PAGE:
Boundary layer suction
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Boundary layer suction is technique in which an air pump is used to extract the boundary layer at the wing or the inlet of an aircraft. Improving the air flow can reduce drag. Improvements in fuel efficiency have been estimated as high as 30%.
The boundary layer
The air molecules at the surface of a wing are effectively stationary (see the no-slip condition). If the flow is smooth, known as laminar flow, the velocity of the air increases steadily as measurements are taken further away from the surface. However the smooth flow is often disturbed by the boundary layer breaking away from the surface and creating a low pressure region immediately behind the airfoil (see flow separation). This low pressure region results in increased overall drag. Attempts have been made over the years to delay the onset of this flow separation by careful design and smooth surfaces.
Use of suction
As flow separation results from the velocity deficit that is characteristic of boundary layers, suction attempts to remove the boundary layer from the surface before it can separate. The technology was first developed by Werner Pfenninger in the Second World War and has been researched almost continuously since. In the 1960s, NASA experimented with this concept with the Northrop X-21, a converted Douglas WB-66D. In the 1990s tests  were done by NASA with a F16XL.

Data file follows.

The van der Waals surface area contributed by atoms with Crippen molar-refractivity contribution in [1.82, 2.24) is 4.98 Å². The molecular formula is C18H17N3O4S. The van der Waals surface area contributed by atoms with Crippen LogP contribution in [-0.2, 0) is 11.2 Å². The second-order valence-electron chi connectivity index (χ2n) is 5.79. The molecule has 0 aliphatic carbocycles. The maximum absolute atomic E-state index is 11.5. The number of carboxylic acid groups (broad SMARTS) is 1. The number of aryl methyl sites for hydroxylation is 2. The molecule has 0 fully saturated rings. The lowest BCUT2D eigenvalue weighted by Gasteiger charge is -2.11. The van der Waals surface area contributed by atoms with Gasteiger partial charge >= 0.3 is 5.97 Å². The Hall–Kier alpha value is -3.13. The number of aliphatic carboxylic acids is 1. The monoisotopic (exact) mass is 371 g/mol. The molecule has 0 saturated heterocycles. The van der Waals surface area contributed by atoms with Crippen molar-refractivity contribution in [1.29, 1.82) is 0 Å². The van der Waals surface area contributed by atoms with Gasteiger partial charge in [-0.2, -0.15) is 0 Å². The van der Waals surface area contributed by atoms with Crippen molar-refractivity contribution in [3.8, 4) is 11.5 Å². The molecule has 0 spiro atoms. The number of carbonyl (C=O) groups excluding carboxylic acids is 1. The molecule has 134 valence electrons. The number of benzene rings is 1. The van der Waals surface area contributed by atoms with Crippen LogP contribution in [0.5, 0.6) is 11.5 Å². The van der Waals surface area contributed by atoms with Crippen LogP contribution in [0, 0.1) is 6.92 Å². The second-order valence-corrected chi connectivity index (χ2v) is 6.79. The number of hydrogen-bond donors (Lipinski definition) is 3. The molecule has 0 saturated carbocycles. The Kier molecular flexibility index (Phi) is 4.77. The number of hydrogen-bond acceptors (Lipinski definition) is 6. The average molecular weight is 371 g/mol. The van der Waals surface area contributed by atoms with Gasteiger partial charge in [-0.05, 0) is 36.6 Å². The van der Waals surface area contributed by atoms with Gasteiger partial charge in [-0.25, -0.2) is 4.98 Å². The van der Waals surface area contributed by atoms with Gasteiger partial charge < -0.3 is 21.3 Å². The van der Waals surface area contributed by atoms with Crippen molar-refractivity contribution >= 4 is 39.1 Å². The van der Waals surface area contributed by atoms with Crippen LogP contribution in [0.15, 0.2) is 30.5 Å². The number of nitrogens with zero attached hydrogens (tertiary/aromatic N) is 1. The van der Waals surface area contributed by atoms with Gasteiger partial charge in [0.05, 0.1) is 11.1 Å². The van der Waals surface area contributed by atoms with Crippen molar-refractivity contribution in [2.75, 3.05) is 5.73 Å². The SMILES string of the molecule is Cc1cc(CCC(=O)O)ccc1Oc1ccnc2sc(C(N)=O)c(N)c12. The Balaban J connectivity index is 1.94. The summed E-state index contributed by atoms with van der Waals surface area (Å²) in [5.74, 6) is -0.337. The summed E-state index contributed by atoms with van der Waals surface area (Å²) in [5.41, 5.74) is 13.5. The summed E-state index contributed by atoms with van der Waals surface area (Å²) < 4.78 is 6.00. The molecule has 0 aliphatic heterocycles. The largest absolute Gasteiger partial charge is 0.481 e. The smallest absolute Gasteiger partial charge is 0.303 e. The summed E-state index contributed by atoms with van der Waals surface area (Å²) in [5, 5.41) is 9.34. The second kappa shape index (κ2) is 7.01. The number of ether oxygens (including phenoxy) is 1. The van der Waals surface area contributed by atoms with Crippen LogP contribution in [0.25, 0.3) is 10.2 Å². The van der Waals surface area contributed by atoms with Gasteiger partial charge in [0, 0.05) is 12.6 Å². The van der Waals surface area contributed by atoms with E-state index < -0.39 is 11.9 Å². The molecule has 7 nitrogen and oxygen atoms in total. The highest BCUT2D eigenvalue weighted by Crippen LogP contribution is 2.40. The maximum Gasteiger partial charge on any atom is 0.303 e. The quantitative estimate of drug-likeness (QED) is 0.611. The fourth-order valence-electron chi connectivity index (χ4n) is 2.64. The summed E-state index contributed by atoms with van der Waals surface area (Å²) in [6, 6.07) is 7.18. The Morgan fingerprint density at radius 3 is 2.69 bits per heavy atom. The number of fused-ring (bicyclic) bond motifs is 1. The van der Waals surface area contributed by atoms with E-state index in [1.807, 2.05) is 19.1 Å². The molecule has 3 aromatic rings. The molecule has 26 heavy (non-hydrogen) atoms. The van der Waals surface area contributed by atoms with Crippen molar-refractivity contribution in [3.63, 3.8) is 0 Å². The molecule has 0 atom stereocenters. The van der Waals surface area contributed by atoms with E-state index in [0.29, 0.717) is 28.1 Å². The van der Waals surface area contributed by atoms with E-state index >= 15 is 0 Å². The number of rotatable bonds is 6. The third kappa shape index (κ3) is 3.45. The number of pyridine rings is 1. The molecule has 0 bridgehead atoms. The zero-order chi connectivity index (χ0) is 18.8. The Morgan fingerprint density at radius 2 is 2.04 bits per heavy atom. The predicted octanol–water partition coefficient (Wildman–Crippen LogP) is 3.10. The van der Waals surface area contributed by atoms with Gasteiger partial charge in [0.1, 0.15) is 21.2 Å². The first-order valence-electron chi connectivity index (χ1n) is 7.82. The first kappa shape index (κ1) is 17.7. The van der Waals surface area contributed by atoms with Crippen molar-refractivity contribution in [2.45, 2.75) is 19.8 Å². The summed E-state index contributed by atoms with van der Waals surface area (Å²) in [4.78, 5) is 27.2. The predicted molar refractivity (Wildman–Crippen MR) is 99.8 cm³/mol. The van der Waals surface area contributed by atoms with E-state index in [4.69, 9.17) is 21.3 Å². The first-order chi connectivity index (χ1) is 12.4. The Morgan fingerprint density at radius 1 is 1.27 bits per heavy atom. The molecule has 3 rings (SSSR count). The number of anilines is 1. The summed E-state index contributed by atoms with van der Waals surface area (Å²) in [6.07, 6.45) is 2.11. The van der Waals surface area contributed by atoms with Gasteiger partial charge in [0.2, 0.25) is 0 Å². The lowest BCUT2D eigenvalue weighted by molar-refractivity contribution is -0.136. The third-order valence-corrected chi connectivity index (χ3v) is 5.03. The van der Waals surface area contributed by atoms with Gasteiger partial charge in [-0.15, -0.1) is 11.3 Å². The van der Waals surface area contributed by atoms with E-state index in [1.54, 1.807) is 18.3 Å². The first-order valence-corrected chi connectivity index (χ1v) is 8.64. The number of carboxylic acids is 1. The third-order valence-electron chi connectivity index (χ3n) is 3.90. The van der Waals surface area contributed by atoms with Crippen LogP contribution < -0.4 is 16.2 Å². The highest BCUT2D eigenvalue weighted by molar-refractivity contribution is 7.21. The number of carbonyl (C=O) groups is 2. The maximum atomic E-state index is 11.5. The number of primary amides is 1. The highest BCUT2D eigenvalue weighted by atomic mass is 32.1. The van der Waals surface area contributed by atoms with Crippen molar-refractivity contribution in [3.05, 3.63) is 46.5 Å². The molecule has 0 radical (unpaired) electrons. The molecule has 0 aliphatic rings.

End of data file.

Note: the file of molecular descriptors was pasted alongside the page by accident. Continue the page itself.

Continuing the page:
Loek Boermans is researching the technology for use in gliders at the Technical University of Delft. However about 500 watts of power would be needed to drive the pumps and this would mean covering the glider with solar panels and would increase the cost greatly. There are also structural problems to be overcome before the ultimate glider could be manufactured.
- The pusher configuration is an alternative way to re-energize the boundary layer, but is only used on the fuselage.
- NASA F-16XL research aircraft
- Vortex generator
- Boundary layer control
- Circulation control wing
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